Film Review : Elephant (2003)

IMDB Score – 7.2
Rotten Tomato Score – 72%

Cannes Film Festival Awards
Palme d’Or
Best Director

Directed By – Gus Van Sant
Starring – Alex Frost, Eric Deulen, John Robinson, and Elias McConnell

Several ordinary high school students go through their daily routine as two others prepare for something more malevolent.

I was in school when Columbine happened. I remember getting nightmares and daydreaming during the day what I would do if such an event occurred. I researched the event non stop in order to be prepared if anything like that happened to me. It got to the point where I knew the names of the victims and where they died. I knew the time table of events. I could probably walk through that high school right now and find my way around. I was that frightened by that event. I became obsessed with my fears. I got a lot of those feelings back when I viewed this film.

As much as I was disturbed to the core by this film, I ended up loving every second of it. I’m not a big Gus Van Sant fan but this is one of those films that transcends the rest of his work. It’s one of the most realistic yet absolutely surrealistic views of high school I have ever seen. Van Sant decides to ditch traditional narrative and story telling and instead decides to following his actors as they go through their every day life in high school. I’m so glad he decided to film this way because it makes the impact of what everybody knows is going to happen even more terrifying. Long takes following students down hallways and into lunchrooms puts the viewer right back into those four years. While the school is ultimately different than my own high school, the feeling and tone of the scenes hit a chord with me. I was a happy neutral in high school. I was friends with the popular kids and friends with the freaks. I’ve seen my share of bullying just as our main shooter Alex endured in the beginning of the film. It’s terrifying to know that not only my school, but any school could have an event like this. It was eye opening.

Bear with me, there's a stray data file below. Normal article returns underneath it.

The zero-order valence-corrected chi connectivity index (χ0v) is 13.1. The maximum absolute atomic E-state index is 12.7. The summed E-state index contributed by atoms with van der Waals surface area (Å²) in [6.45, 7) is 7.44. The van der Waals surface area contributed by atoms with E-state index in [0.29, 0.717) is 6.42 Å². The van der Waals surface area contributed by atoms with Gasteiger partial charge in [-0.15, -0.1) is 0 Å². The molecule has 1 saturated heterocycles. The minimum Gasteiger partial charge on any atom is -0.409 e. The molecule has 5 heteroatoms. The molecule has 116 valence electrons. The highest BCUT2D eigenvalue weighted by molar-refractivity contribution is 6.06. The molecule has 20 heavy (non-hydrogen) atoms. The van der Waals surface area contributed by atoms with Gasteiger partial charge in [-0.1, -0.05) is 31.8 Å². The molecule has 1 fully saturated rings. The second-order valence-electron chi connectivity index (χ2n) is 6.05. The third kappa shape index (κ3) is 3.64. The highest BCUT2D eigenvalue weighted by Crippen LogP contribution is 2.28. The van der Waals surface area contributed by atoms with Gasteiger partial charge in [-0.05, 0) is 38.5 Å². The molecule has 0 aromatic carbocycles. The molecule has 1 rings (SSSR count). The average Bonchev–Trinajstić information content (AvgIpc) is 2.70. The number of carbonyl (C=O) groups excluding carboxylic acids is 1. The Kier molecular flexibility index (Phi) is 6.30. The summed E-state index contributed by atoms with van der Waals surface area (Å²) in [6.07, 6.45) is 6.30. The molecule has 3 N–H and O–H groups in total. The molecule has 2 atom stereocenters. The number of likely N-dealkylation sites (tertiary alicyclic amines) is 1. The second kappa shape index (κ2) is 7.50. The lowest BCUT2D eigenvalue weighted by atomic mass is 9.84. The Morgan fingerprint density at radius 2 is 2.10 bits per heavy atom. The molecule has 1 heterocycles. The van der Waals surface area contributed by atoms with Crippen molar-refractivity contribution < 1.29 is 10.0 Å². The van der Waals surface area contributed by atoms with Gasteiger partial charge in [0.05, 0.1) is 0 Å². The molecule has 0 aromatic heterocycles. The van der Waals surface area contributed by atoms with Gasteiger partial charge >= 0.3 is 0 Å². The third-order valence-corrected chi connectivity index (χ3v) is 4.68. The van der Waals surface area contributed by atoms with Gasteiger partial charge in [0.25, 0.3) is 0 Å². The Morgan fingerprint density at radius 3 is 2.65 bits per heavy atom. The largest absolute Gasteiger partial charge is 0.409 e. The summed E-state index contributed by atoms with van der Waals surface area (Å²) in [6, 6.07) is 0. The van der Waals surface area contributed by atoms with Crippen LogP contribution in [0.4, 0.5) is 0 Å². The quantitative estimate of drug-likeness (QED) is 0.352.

I loved the long shots. I loved the minimal score that really only included Beethoven’s Piano Sonata No. 14 in C Sharp Minor, No. 2 Moonlight. It’s really the perfect piece of music to brings the subtle tension leading up to the climax to life. It was like feeding off my fears and is probably one of the scariest films I’ve ever seen. It was damn near perfect. The fact that in won the Palme d’Or at Cannes is evident that this is a highly important film and should be viewed by as many as possible to fully understand these school shootings. I can exhale now.


Film Review : The White Ribbon (2009)

IMDB Score – 7.7
Rotten Tomato Score – 85%

Academy Award Nominations
Best Cinematography
Best Foreign Language Film

Winner of the Palme d’Or at the Cannes Film Festival

Directed By – Michael Haneke
Starring – Christian Friedel, Leonie Benesch, Ulrich Tukur, Ursina Lardi, and Burghart Klaußner

Strange events happen in a small village in the north of Germany during the years just before World War I, which seem to be ritual punishment. The abused and suppressed children of the villagers seem to be at the heart of this mystery.